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Britney Spears addresses fan rumors about mental health, says 'all is well'

The singer was responding to the fan-led #FreeBritney movement, which claimed she was being held against her will in a mental health facility.
Image: Britney Spears arrives for the MTV Video Music Awards in New York on Aug. 28, 2016.
Britney Spears arrives for the MTV Video Music Awards in New York on Aug. 28, 2016.Allen Berezovsky / WireImage file

Pop star Britney Spears addressed fan rumors Tuesday night that she was being held against her will in a mental facility, posting a video to Instagram telling her millions of followers “all is well.”

“Hi guys. Just checking in with all of you who are concerned about me. All is well,” she said to her 21.7 million followers.

“My family has been going through a lot of stress and anxiety lately, so I just needed time to deal, but don’t worry I’ll be back very soon,” the "Oops!... I Did It Again" singer said.

Spears, 37, reportedly voluntarily checked into a mental health facility around a month ago to help deal with her father’s ailing health, according to TMZ and a source from Variety. The apparent decision comes three months after Spears announced she would be taking an “indefinite work hiatus” from her Las Vegas residency to focus on her father’s illness, who she said in a January post on Facebook“almost died.”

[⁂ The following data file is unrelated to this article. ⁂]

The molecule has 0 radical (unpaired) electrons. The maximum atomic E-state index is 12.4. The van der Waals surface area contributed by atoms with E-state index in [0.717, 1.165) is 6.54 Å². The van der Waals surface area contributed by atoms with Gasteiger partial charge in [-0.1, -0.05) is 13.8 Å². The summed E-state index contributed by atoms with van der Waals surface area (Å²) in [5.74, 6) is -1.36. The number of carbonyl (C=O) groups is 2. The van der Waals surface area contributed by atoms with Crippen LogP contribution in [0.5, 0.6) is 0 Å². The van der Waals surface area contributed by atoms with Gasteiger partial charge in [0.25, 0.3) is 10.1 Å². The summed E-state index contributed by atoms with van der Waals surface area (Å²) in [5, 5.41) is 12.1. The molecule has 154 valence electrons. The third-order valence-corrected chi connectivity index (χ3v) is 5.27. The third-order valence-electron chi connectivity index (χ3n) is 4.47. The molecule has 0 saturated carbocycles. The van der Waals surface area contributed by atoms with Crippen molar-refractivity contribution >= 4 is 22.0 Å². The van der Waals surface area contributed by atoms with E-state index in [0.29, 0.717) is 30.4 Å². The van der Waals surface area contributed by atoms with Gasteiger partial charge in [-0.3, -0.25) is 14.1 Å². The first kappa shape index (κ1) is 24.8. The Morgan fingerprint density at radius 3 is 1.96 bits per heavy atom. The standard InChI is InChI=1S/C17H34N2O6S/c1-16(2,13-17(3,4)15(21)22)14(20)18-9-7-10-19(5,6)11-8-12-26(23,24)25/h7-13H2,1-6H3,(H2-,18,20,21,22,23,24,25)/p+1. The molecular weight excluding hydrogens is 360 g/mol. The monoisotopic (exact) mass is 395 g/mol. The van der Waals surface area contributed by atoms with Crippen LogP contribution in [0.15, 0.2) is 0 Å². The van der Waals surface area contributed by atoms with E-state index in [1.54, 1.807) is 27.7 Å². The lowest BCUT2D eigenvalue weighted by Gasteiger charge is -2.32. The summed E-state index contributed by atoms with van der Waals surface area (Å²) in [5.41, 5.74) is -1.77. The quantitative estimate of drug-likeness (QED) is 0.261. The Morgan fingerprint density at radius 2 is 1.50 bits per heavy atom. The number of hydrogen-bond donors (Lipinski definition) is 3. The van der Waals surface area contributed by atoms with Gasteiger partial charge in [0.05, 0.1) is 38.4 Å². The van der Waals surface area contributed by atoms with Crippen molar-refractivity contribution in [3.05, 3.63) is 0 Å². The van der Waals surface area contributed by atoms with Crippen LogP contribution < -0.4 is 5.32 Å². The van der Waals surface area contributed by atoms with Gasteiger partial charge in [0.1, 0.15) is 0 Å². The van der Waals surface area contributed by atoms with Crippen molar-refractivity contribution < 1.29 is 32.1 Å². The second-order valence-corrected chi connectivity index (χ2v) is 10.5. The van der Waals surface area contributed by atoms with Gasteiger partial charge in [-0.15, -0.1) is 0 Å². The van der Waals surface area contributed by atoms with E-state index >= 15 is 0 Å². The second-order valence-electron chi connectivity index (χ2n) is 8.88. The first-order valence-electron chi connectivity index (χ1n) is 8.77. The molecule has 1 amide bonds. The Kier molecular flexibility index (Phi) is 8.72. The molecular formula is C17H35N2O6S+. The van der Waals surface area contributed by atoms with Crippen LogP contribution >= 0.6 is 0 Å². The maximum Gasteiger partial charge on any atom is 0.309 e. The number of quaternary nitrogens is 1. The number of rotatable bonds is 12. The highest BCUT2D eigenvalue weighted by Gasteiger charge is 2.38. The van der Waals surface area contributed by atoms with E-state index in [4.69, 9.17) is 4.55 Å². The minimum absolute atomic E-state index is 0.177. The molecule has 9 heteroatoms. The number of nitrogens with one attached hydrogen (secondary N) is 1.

Her social media has been quieter than usual since, but she wrote on an April 3 Instagram post “We all need to take time for a little ‘me time.’”

Since then, fans have begun circulating unfounded theories that the iconic pop star was being held at the facility against her will, spurring the #FreeBritney hashtag.

Since 2008, after her public mental health crisis, Spears has been held under a conservatorship controlled by her father, Jamie Spears, and lawyer Andrew Wallet. This means the two controlled her financial decisions and assets until Wallet allegedly stepped down from his role recently, which puzzled longtime Spears fans. NBC News was unable to reach Wallet for comment.

But the rumors started to gain traction when the podcast “Britney’s Gram” released a “special emergency episode” called “#FreeBritney,” in which they played an unverified voicemail from a “tipster” who claimed to have inside information about Spears. Fans then noticed an account believed to belong to Spears' mother, Lynne, was liking posts related to the #FreeBritney movement. Representatives of Spears declined to comment.

As the theories spread on the Internet, fans decided to protest outside West Hollywood City Hall on Monday, demanding the pop star’s “release.” Fans chanted and carried “Free Britney” signs, and demanded she be released from the conservatorship they believe to be oppressive.

"We believe through the proof of her work ... she is capable of being her own person," Barbara Gray, one of the hosts of the "Britney Gram" podcast, told Entertainment Tonight at the protest.

Spears’ sister, Jamie Lynn, addressed the rumors Tuesday saying, “Don’t come for me or the ones I love anymore.”

After that, Spears posted her own explanation, with a short video and a caption.

Trying to quash the rumors, Spears explained in her caption that “...things that are being said have just gotten out of control!!! Wow!!! There’s rumors, death threats to my family and my team, and just so many things crazy things being said."

“My situation is unique, but I promise I’m doing what’s best at this moment,” she wrote.